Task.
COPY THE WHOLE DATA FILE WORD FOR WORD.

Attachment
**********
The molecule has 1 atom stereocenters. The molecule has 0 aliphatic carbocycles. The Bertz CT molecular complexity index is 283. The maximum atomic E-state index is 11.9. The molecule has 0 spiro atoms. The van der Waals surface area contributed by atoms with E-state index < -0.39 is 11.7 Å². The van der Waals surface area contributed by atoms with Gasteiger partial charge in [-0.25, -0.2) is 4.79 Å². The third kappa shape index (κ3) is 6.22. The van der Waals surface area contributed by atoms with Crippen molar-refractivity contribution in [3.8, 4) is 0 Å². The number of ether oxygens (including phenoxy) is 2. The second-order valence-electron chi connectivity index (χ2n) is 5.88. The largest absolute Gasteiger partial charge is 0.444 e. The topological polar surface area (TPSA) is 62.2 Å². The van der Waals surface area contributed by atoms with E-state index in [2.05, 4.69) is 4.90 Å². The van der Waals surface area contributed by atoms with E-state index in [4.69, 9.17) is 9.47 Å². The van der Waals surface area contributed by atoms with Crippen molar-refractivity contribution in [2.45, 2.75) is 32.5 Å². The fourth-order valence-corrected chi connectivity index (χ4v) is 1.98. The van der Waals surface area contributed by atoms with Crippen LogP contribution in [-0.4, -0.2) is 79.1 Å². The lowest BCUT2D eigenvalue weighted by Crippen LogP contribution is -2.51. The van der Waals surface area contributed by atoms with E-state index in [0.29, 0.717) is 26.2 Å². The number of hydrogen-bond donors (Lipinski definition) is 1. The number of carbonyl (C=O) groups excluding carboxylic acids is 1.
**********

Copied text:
The molecule has 1 atom stereocenters. The molecule has 0 aliphatic carbocycles. The Bertz CT molecular complexity index is 283. The maximum atomic E-state index is 11.9. The molecule has 0 spiro atoms. The van der Waals surface area contributed by atoms with E-state index < -0.39 is 11.7 Å². The van der Waals surface area contributed by atoms with Gasteiger partial charge in [-0.25, -0.2) is 4.79 Å². The third kappa shape index (κ3) is 6.22. The van der Waals surface area contributed by atoms with Crippen molar-refractivity contribution in [3.8, 4) is 0 Å². The number of ether oxygens (including phenoxy) is 2. The second-order valence-electron chi connectivity index (χ2n) is 5.88. The largest absolute Gasteiger partial charge is 0.444 e. The topological polar surface area (TPSA) is 62.2 Å². The van der Waals surface area contributed by atoms with E-state index in [2.05, 4.69) is 4.90 Å². The van der Waals surface area contributed by atoms with E-state index in [4.69, 9.17) is 9.47 Å². The van der Waals surface area contributed by atoms with Crippen molar-refractivity contribution in [2.45, 2.75) is 32.5 Å². The fourth-order valence-corrected chi connectivity index (χ4v) is 1.98. The van der Waals surface area contributed by atoms with Crippen LogP contribution in [-0.4, -0.2) is 79.1 Å². The lowest BCUT2D eigenvalue weighted by Crippen LogP contribution is -2.51. The van der Waals surface area contributed by atoms with E-state index in [0.29, 0.717) is 26.2 Å². The number of hydrogen-bond donors (Lipinski definition) is 1. The number of carbonyl (C=O) groups excluding carboxylic acids is 1.